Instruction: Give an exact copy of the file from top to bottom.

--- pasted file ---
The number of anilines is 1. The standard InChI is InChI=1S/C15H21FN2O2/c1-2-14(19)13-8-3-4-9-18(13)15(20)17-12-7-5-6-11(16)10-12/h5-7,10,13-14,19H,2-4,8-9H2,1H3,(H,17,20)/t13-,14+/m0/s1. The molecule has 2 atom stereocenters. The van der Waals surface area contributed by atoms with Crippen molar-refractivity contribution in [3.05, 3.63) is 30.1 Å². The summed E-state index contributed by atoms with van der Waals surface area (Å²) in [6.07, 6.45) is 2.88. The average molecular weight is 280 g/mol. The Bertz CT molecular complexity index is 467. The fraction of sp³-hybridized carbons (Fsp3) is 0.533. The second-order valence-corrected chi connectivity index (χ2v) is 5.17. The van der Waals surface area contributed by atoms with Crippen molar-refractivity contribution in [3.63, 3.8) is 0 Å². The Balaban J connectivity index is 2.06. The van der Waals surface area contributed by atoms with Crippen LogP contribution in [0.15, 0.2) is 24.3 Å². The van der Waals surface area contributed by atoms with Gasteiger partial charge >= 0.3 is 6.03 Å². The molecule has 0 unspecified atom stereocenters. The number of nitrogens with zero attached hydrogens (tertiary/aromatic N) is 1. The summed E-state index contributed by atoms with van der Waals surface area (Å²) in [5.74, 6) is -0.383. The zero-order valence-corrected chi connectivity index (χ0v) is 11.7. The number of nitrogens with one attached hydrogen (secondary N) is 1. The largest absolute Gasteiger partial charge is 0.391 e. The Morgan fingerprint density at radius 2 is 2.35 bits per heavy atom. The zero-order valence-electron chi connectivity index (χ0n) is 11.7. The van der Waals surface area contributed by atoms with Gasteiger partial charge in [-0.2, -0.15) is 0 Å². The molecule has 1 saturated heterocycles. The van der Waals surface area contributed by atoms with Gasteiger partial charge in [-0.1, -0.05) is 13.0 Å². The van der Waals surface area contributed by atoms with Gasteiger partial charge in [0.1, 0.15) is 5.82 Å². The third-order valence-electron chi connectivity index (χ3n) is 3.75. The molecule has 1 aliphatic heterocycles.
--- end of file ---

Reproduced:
The number of anilines is 1. The standard InChI is InChI=1S/C15H21FN2O2/c1-2-14(19)13-8-3-4-9-18(13)15(20)17-12-7-5-6-11(16)10-12/h5-7,10,13-14,19H,2-4,8-9H2,1H3,(H,17,20)/t13-,14+/m0/s1. The molecule has 2 atom stereocenters. The van der Waals surface area contributed by atoms with Crippen molar-refractivity contribution in [3.05, 3.63) is 30.1 Å². The summed E-state index contributed by atoms with van der Waals surface area (Å²) in [6.07, 6.45) is 2.88. The average molecular weight is 280 g/mol. The Bertz CT molecular complexity index is 467. The fraction of sp³-hybridized carbons (Fsp3) is 0.533. The second-order valence-corrected chi connectivity index (χ2v) is 5.17. The van der Waals surface area contributed by atoms with Crippen molar-refractivity contribution in [3.63, 3.8) is 0 Å². The Balaban J connectivity index is 2.06. The van der Waals surface area contributed by atoms with Crippen LogP contribution in [0.15, 0.2) is 24.3 Å². The van der Waals surface area contributed by atoms with Gasteiger partial charge >= 0.3 is 6.03 Å². The molecule has 0 unspecified atom stereocenters. The number of nitrogens with zero attached hydrogens (tertiary/aromatic N) is 1. The summed E-state index contributed by atoms with van der Waals surface area (Å²) in [5.74, 6) is -0.383. The zero-order valence-corrected chi connectivity index (χ0v) is 11.7. The number of nitrogens with one attached hydrogen (secondary N) is 1. The largest absolute Gasteiger partial charge is 0.391 e. The Morgan fingerprint density at radius 2 is 2.35 bits per heavy atom. The zero-order valence-electron chi connectivity index (χ0n) is 11.7. The van der Waals surface area contributed by atoms with Gasteiger partial charge in [-0.2, -0.15) is 0 Å². The molecule has 1 saturated heterocycles. The van der Waals surface area contributed by atoms with Gasteiger partial charge in [-0.1, -0.05) is 13.0 Å². The van der Waals surface area contributed by atoms with Gasteiger partial charge in [0.1, 0.15) is 5.82 Å². The third-order valence-electron chi connectivity index (χ3n) is 3.75. The molecule has 1 aliphatic heterocycles.